To Welcome, Lebanese Style!

post 233/365

tafaddal

Somehow we are all connected together, no matter our nationalities, our beliefs, our place of birth, this earth brings us together in a simple humane way.

Receiving a simple greeting or a smile from someone always brings about a smile on one’s face. It ties us together not only as humans but as kins.

A greeting, in a way, confirms your existence in the universe. It tells someone “I see you” and “I acknowledge you.” Probably the most outstanding feature of Arab customs is that of generous hospitality. To the Arabs, extending good hospitality is more than just an admirable thing to do; it is a matter of honor and also a sacred duty.

Anthony Shadid wrote in House of Stone: “There was a part of Islam in every Arab Christian. Whatever their beliefs, they acknowledged sharing a culture that bridged a faiths, joined by a common notion of custom and tradition and all that it entailed ­– honor, hospitality, shame, pride, dignity, and a respect for God’s power.”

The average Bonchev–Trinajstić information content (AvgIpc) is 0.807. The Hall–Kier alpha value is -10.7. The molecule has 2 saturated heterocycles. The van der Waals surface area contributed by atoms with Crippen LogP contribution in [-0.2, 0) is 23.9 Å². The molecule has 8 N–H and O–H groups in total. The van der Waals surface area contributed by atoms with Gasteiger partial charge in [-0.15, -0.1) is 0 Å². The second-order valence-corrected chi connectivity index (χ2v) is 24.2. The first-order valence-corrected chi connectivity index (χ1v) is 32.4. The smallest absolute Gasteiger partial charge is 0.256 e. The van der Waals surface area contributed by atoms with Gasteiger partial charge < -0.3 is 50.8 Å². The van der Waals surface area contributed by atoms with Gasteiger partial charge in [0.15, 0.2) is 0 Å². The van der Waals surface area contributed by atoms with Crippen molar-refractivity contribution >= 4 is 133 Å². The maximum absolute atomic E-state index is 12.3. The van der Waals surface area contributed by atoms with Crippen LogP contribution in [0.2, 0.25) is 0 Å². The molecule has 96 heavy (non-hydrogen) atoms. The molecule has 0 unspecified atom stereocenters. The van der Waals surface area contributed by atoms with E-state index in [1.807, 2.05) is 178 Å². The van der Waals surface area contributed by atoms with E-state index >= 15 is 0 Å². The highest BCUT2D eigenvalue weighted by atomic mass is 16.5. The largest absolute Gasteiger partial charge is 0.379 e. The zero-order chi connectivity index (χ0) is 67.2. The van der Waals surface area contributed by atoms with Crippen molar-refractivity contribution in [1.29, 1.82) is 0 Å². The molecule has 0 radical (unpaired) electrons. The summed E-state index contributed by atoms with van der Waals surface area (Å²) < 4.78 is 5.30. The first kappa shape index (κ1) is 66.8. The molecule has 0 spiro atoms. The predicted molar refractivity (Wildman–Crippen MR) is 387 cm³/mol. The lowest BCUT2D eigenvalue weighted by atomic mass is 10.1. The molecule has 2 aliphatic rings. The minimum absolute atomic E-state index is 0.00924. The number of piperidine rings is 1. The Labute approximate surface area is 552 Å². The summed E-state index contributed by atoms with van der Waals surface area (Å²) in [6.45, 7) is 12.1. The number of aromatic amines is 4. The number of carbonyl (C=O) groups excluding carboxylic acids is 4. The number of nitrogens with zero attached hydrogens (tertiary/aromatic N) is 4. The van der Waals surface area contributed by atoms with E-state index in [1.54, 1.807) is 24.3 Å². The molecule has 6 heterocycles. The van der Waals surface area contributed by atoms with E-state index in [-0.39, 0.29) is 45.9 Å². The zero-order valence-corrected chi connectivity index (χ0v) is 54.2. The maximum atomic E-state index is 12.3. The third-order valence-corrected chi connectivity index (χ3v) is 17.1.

No matter which village you are visiting; the Druze from Baaklin, the Christian from Douma, or the Muslim from Khiam, you are always welcomed with “ahla, tafadal.” As you walk on the streets of most villages and smile to people, as a local or a tourist, the villagers will always return the smile with a smile and a “t’fadal,” greeting you to come into their homes or shops.

Tf’adal can also mean “here you go,” a polite way of giving something to someone.

Tfadal is another one of those words that is very indicative of the wealth of our culture and how our language, even our every day spoken one, carries it through. “t’fadal” as we say in Lebanese comes from the word fad’dal. Fad’dal is similar to the adjective preferential, where one gives preference to someone. By saying “tf’dal” what one is actually implying is, “welcome, since you are my guest, I will give you preferential treatment and make sure that your needs are met before mine.”  Sometimes “t’fadalo sharfouna” is said. Sharfouna comes from the word sharif which means honor, practically meaning your presence honors us. What an evocative four-letter word, that conveys such connotation of its culture, people, and country! Country means the land, but it means so much more too.

 

In Lebanon, we welcome you and recognize you. We welcome you in friendship and in love, and ask nothing in return but merely that you stay long enough to show you true Lebanese hospitality, which means putting your needs and comfort before ours.

To my Lebanon and all its magic!

 

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